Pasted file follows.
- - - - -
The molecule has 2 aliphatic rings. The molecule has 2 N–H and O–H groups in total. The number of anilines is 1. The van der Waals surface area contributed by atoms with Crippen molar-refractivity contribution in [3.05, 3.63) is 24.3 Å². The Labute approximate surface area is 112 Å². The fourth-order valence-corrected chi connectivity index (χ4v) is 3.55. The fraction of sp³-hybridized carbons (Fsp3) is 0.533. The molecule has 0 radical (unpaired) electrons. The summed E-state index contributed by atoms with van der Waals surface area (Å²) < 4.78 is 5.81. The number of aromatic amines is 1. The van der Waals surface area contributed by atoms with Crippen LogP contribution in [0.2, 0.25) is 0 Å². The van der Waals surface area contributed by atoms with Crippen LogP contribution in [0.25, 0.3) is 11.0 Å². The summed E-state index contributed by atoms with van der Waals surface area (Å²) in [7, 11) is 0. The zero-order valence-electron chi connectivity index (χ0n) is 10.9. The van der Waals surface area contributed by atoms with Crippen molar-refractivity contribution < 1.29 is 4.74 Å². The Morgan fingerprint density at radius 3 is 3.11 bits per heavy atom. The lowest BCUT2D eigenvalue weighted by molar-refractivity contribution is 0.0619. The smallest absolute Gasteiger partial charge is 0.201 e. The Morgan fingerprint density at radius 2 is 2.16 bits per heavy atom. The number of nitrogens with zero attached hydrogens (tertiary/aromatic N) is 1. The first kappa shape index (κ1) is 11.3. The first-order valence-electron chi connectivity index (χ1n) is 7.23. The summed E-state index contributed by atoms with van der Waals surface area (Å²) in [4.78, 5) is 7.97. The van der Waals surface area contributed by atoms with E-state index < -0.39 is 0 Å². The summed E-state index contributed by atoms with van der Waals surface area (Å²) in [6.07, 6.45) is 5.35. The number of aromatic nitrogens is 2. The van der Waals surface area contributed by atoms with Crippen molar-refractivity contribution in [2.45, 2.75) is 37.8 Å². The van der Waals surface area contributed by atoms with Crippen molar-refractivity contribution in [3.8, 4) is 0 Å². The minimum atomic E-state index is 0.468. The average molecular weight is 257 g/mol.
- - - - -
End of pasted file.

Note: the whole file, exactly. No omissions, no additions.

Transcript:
The molecule has 2 aliphatic rings. The molecule has 2 N–H and O–H groups in total. The number of anilines is 1. The van der Waals surface area contributed by atoms with Crippen molar-refractivity contribution in [3.05, 3.63) is 24.3 Å². The Labute approximate surface area is 112 Å². The fourth-order valence-corrected chi connectivity index (χ4v) is 3.55. The fraction of sp³-hybridized carbons (Fsp3) is 0.533. The molecule has 0 radical (unpaired) electrons. The summed E-state index contributed by atoms with van der Waals surface area (Å²) < 4.78 is 5.81. The number of aromatic amines is 1. The van der Waals surface area contributed by atoms with Crippen LogP contribution in [0.2, 0.25) is 0 Å². The van der Waals surface area contributed by atoms with Crippen LogP contribution in [0.25, 0.3) is 11.0 Å². The summed E-state index contributed by atoms with van der Waals surface area (Å²) in [7, 11) is 0. The zero-order valence-electron chi connectivity index (χ0n) is 10.9. The van der Waals surface area contributed by atoms with Crippen molar-refractivity contribution < 1.29 is 4.74 Å². The Morgan fingerprint density at radius 3 is 3.11 bits per heavy atom. The lowest BCUT2D eigenvalue weighted by molar-refractivity contribution is 0.0619. The smallest absolute Gasteiger partial charge is 0.201 e. The Morgan fingerprint density at radius 2 is 2.16 bits per heavy atom. The number of nitrogens with zero attached hydrogens (tertiary/aromatic N) is 1. The first kappa shape index (κ1) is 11.3. The first-order valence-electron chi connectivity index (χ1n) is 7.23. The summed E-state index contributed by atoms with van der Waals surface area (Å²) in [4.78, 5) is 7.97. The van der Waals surface area contributed by atoms with E-state index < -0.39 is 0 Å². The summed E-state index contributed by atoms with van der Waals surface area (Å²) in [6.07, 6.45) is 5.35. The number of aromatic nitrogens is 2. The van der Waals surface area contributed by atoms with Crippen molar-refractivity contribution in [2.45, 2.75) is 37.8 Å². The van der Waals surface area contributed by atoms with Crippen molar-refractivity contribution in [3.8, 4) is 0 Å². The minimum atomic E-state index is 0.468. The average molecular weight is 257 g/mol.